Wednesday, April 15, 2009
As I’ve been playing Chronicles of Riddick lately, something has been bothering me about the whole experience. It took me a second to figure out just what it was, but eventually I came to the conclusion that I just hate talking to people in that game. Much of this is due to the fact that the script is rather bland (even if the voice-acting is of surprisingly high-caliber), but there was something else. And that’s when it hit me; the talky bits bore me titless and I feel it’s because the camera work and animations are clunky, causing me to tune out. This, I’ve noticed is not just a problem with Riddick, mind you, but practically every game that’s ever had a dialogue tree.
My issue with most conversations with NPCs that have dialogue trees is that they’re not cinematic enough. Lip-syncing and body language is almost always off, allowing for an experience that while engaging player choice, fails to be as entertaining to watch as the same conversation would be in a movie or TV show. Furthermore, dialogue trees hardly ever have a natural rhythm to them as you’ll find yourself going back to an earlier branch, selecting a different option, or listening to the same bits of dialogue over and over ’til you realize the NPC has nothing more to say. This was okay in the age of the text adventure or even the early PC graphic adventures as we didn’t expect anything more from our games. They weren’t trying to look real, be cinematic, or engross us in the same way they generally aim for today, but rather were content to simply be simple, often humorous sets of responses. One could argue that this is a more powerful means of expression. I’d say that they’re just different. In-game conversations back then were more akin to reading a book whereas today they’re more akin to watching a movie. As such, I find their simple presentation not holding up so well to their older sister.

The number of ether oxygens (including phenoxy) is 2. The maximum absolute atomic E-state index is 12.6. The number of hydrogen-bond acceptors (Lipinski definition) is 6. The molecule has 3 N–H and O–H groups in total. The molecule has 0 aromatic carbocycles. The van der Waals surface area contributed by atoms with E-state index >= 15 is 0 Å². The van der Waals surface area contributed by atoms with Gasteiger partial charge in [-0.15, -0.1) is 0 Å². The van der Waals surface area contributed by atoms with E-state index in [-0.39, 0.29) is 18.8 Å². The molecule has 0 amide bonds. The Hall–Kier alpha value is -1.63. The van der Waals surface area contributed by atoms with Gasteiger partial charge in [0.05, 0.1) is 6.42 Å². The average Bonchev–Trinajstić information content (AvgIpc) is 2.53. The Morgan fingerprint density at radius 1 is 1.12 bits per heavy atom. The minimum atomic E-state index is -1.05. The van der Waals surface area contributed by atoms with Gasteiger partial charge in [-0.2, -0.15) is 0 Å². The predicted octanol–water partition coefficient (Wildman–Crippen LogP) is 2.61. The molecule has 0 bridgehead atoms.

These days, as games look more and more real each day, it’s as if they want to create this so-called "cinematic" experience, but fall short of it when it comes to interactive dialogue. Even in Mass Effect, arguably the best iteration of prerendered cutscene and interactive choice made yet, we’re still constantly taken out of the scene unraveling as we’re too focused on making our dialogue choices. Pause too long, and the scene comes to a halt. We want engagement and we want choice, yet this stop-and-go rhythm is still a bit jarring. It’s like watching a movie on your computer and forgetting to turn the screen saver off, so you have to constantly remind yourself to move the mouse every so often.
Check out the rest of the article at TheGameReviews.com, here.